It’s honestly a wonder that I have any time left to do anything else. But I do. And part of what I have been doing with my library is the companion website. I wanted to keep my students reading over the summer and am always up for a challenge such as Donalyn Miller’s bookaday challenge. So I combined the two to create Stories with Seelbach, where I am chronicling my journey to read 100 books (about a book a day) before the end of the summer. For the shorter picture books, I’m creating videos of me reading (which is what gets the students checking in) and for longer books, I’ll just usually print a blurb about the experience of reading it. I’m also really looking forward to when I fly back home to visit and the site becomes Stories with Seelbachs.

So that’s why we aren’t here. It’s summer, and we’ve got a lot going on. Now, I need to get back to reveling over my day and the latest fan-letter to an author. Hopefully somewhere I get caught in headlights again soon.  I’ll leave you with these:

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Getting matchy-matchy with author and illustrator, the amazing Peter Brown! Seriously, you need to check him out! http://www.Peterbrownstudio.com

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Author Aaron Reynolds took time to read with me and LeVar Burton of Reading Rainbow. Aaron Reynolds has recently rocketed on to my list of favorite people. http://www.aaron-reynolds.com

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Web Wednesday: Autism Village App

Autism Village App ScreenshotWhat is it?:

http://autismvillage.com/

Autism Village App

The Autism Village app is an amazing “Yelp! like” app that helps families and people with Autism to have a more positive experience in the community.  This app provides feedback about local shops and businesses by those that frequent them.  What is unique to this app is that the feedback is specific to the needs of those with Autism.  For example, if the place is overstimulating with many flashing lights, loud noises or non-autism friendly people you can find out before you go.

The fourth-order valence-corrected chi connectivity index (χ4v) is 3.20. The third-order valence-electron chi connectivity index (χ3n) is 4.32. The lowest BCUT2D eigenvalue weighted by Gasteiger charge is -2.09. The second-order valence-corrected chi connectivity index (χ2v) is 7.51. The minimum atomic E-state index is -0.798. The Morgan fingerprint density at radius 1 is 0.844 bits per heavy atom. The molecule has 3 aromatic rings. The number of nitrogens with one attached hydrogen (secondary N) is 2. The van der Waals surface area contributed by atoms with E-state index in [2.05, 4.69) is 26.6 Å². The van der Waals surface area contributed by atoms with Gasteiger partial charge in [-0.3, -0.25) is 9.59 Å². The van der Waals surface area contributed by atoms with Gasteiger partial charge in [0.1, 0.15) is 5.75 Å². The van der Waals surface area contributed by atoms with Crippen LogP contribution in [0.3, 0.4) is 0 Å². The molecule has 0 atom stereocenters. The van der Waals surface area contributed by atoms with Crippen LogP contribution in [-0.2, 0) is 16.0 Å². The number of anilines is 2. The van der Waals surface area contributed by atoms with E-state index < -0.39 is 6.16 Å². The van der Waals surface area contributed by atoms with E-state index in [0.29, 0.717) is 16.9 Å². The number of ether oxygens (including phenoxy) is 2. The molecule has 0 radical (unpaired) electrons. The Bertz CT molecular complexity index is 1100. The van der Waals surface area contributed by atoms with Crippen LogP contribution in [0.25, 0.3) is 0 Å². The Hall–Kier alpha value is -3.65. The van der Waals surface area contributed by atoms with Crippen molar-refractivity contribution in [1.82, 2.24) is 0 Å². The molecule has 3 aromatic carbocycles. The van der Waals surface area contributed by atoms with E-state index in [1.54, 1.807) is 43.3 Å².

You will be able to get the app here: http://autismvillage.com/index.php/the-app

Who is it for?:

Anyone who has a family member or friend with autism can use this app.  Teachers can use it for field trips also.

Why use it?:

This app can be used for so much.  Not only can people avoid going to places that might set off their person but it can also be used as a tool to help them cope.  For example, I am a teacher and I go on field trips with my students.  This app can be used to help prepare my students for what they can expect at the place we are going.  If it isn’t “Autism Friendly,” I can prepare them for the ways in which they will have to cope.  I can also take tools that will help me prevent meltdowns due to sensory overstimulation.

Favorite aspects?:

My favorite aspect is that this app is so versatile that it can be used by anyone who has a need to know what the sensory level is like.  It doesn’t just have to pertain to someone with Autism.  Sometimes I have a sensitivity to loud noises or crowds and I have no disabilities whatsoever.

This app has not been released yet but should be by Summer 2015.

Here is an article that tells all about the person who started it. http://www.huffingtonpost.com/2015/03/19/autism-village-app_n_6886846.html
The autism village website tells more of the story too.